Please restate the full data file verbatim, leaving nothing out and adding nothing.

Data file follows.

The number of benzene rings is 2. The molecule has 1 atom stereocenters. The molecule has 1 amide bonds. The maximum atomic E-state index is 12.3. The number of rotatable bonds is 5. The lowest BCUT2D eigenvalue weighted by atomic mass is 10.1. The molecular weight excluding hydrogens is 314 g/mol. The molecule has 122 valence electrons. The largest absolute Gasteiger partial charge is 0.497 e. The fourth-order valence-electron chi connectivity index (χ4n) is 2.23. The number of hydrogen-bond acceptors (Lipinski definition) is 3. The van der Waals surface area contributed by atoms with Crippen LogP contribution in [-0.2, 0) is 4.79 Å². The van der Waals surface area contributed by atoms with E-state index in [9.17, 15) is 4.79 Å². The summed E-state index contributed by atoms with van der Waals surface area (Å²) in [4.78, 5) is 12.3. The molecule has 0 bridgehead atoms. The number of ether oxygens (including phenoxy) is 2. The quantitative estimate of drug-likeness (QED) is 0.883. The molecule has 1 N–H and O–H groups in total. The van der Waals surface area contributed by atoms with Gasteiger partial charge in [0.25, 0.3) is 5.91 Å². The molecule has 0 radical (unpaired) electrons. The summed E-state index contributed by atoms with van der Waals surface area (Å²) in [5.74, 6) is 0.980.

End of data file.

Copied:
The number of benzene rings is 2. The molecule has 1 atom stereocenters. The molecule has 1 amide bonds. The maximum atomic E-state index is 12.3. The number of rotatable bonds is 5. The lowest BCUT2D eigenvalue weighted by atomic mass is 10.1. The molecular weight excluding hydrogens is 314 g/mol. The molecule has 122 valence electrons. The largest absolute Gasteiger partial charge is 0.497 e. The fourth-order valence-electron chi connectivity index (χ4n) is 2.23. The number of hydrogen-bond acceptors (Lipinski definition) is 3. The van der Waals surface area contributed by atoms with Crippen LogP contribution in [-0.2, 0) is 4.79 Å². The van der Waals surface area contributed by atoms with E-state index in [9.17, 15) is 4.79 Å². The summed E-state index contributed by atoms with van der Waals surface area (Å²) in [4.78, 5) is 12.3. The molecule has 0 bridgehead atoms. The number of ether oxygens (including phenoxy) is 2. The quantitative estimate of drug-likeness (QED) is 0.883. The molecule has 1 N–H and O–H groups in total. The van der Waals surface area contributed by atoms with Gasteiger partial charge in [0.25, 0.3) is 5.91 Å². The molecule has 0 radical (unpaired) electrons. The summed E-state index contributed by atoms with van der Waals surface area (Å²) in [5.74, 6) is 0.980.